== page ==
Judith Viorst is the author of the beloved Alexander and the Terrible, Horrible, No Good, Very Bad Day, which has sold some four million copies; the Lulu books, including Lulu and the Brontosaurus; the New York Times bestseller Necessary Losses; four musicals; and poetry for children and young adults. Her most recent books of poetry include What Are You Glad About? What Are You Mad About? and Nearing Ninety.
Gr 1-3-- Pierced ears and beautiful earrings are this protagonist's sole desire. She tries everything to convince her parents of the positive results of such acquisitions: her posture will improve and she won't need new clothes. If arguments won't work, there are always tears or promises. The outcome of such exhortations is not known because the situation remains unresolved, but one can count on the persistence of this child. Although not Viorst at her best, she does capture the immediacy of young demands. The girl must have her earrings now, because she is the ``only girl . . . in the solar system'' (not to mention in her multiethnic classroom) who doesn't have pierced ears. Malone's watercolor and ink illustrations depict a curly-haired redhead straining to look in jewelry store windows, imagining herself in various earrings, poring over pictures of sophisticated models, and being very helpful. Her comfortably baggy outfits are accented by her signature hairbow in dazzling colors, but her age seems to fluctuate greatly from page to page. The conflict is authentic, and the humorous illustrations expand the drama and exaggeration of this child's obsession. Parents and youngsters caught in this struggle will recognize themselves, although they won't find any answers in this book. --Jane Saliers, Atlanta-Fulton Pub . Lib .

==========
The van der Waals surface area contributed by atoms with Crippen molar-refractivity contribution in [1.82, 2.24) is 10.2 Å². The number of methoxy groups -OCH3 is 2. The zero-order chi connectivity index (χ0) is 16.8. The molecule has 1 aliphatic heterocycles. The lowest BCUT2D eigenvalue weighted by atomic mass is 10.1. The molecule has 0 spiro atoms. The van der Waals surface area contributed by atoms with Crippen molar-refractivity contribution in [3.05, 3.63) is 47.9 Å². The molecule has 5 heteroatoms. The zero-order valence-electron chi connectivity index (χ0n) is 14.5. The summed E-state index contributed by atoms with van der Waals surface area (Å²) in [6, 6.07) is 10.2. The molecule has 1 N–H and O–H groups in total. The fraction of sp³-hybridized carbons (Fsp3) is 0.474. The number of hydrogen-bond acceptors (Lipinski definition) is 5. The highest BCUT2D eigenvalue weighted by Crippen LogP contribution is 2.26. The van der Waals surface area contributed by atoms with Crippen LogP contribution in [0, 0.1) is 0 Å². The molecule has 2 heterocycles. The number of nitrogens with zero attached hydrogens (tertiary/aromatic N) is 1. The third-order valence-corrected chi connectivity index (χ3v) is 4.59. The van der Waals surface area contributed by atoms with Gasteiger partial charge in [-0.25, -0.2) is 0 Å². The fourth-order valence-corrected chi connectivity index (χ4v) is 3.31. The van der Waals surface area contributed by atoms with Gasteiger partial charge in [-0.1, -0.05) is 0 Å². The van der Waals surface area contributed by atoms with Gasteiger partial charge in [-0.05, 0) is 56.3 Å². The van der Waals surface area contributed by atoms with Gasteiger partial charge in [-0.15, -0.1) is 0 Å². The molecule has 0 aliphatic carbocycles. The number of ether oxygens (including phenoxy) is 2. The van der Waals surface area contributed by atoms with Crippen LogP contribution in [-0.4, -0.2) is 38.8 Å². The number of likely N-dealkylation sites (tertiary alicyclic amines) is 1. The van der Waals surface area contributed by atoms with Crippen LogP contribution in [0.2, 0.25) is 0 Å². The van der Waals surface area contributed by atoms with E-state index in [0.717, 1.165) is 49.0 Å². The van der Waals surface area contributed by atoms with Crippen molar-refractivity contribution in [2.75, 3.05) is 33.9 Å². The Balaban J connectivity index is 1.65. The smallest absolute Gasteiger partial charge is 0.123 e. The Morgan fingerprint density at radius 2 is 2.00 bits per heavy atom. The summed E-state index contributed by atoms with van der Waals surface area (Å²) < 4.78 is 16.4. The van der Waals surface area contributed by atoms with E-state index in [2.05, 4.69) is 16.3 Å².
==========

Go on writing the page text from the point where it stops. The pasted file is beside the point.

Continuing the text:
Pierced ears are often a hot topic with girls: who has pierced ears, which girls have mothers who won't let them get their ears pierced, who gets to wear dangle earrings and when, are some of the burning questions haunting this picture book's characters. The curly-haired protagonist pleads, cajoles and bargains to get pierced ears; she points out that she is the only girl in ``her class, the world or the solar system'' without them. She promises to walk the dog, clean her room, read a book a week for a year and be nice to her little brother if she is only granted her wish. Viorst's tongue-in-cheek style is appropriate to her subject, and she neatly sidesteps the permission issue by ending her farcical tale with the obsessed girl poring over her growing earring collection. Anyone who feels the subject matter is superficial or an example of deteriorating values has forgotten the flaps over miniskirts and Nehru jackets. Ages 6-10. (Sept.)